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Presumed Bee Stinger Retained Intraocularly in the Absence of Inflammation

Alex Sá, MD1; Sigrid Arruda, MD1; Marcos J. Cohen, MD1; João M. Furtado, MD, PhD2,3
[+] Author Affiliations
1Instituto de Olhos de Manaus, Manaus, Brazil
2Departamento de Oftalmologia e Ciências Visuais, Escola Paulista de Medicina, Universidade Federal de São Paulo, São Paulo, Brazil
3Departamento de Oftalmologia, Otorrinolaringologia e Cirurgia de Cabeça e Pescoço, Faculdade de Medicina de Ribeirão Preto da Universidade de São Paulo, São Paulo, Brazil
JAMA Ophthalmol. 2015;133(2):222-223. doi:10.1001/jamaophthalmol.2014.4353.
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There are multiple reports in the literature describing ocular trauma due to bee and wasp stings, and most of the complications are caused by either venom or the local inflammatory reaction,1 potentially leading to corneal edema, uveitis, cataract,1,2 and, less frequently, optic neuritis.3 Although there are controversies in the management of retained bee stingers, surgical removal is usually indicated.4 We report an unusual case of a presumed intraocular bee stinger embedded in the lens for 5 years with surrounding cataract but no signs of intraocular inflammation.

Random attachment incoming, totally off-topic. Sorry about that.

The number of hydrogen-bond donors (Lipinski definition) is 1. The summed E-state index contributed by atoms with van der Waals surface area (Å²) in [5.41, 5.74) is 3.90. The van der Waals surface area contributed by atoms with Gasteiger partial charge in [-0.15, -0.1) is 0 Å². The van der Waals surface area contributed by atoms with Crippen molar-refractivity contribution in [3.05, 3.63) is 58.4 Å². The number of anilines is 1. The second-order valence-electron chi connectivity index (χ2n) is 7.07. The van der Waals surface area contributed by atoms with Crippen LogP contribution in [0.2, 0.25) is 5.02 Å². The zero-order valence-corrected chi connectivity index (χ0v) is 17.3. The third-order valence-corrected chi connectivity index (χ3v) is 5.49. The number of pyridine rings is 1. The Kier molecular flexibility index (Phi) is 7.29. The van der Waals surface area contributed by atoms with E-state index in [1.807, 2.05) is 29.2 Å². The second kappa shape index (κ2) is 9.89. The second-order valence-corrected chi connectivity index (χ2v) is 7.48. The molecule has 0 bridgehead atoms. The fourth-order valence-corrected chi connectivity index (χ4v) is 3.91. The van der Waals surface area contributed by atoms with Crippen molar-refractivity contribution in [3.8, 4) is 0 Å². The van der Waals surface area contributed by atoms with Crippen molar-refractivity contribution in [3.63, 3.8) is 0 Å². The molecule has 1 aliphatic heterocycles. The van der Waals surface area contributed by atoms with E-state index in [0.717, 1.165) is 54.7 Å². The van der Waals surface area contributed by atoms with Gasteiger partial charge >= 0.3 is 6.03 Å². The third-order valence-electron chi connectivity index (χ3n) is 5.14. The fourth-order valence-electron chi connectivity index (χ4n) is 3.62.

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Figure 1.
Clinical Photographs Showing Presumed Bee Stinger

A, Presumed bee stinger (arrowhead). B, Bee stinger with associated lens opacification (arrowhead), after instillation of mydriatic agents. Images were captured with an iPhone 5 (Apple Inc) in front of the slitlamp optics.

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Figure 2.
Optical Coherence Tomographic Images Showing Corneal and Lens Opacification

Optical coherence tomographic images of the corneal opacification (arrowhead) (A) and the presumed bee stinger associated with lens opacification (arrowhead) (B).

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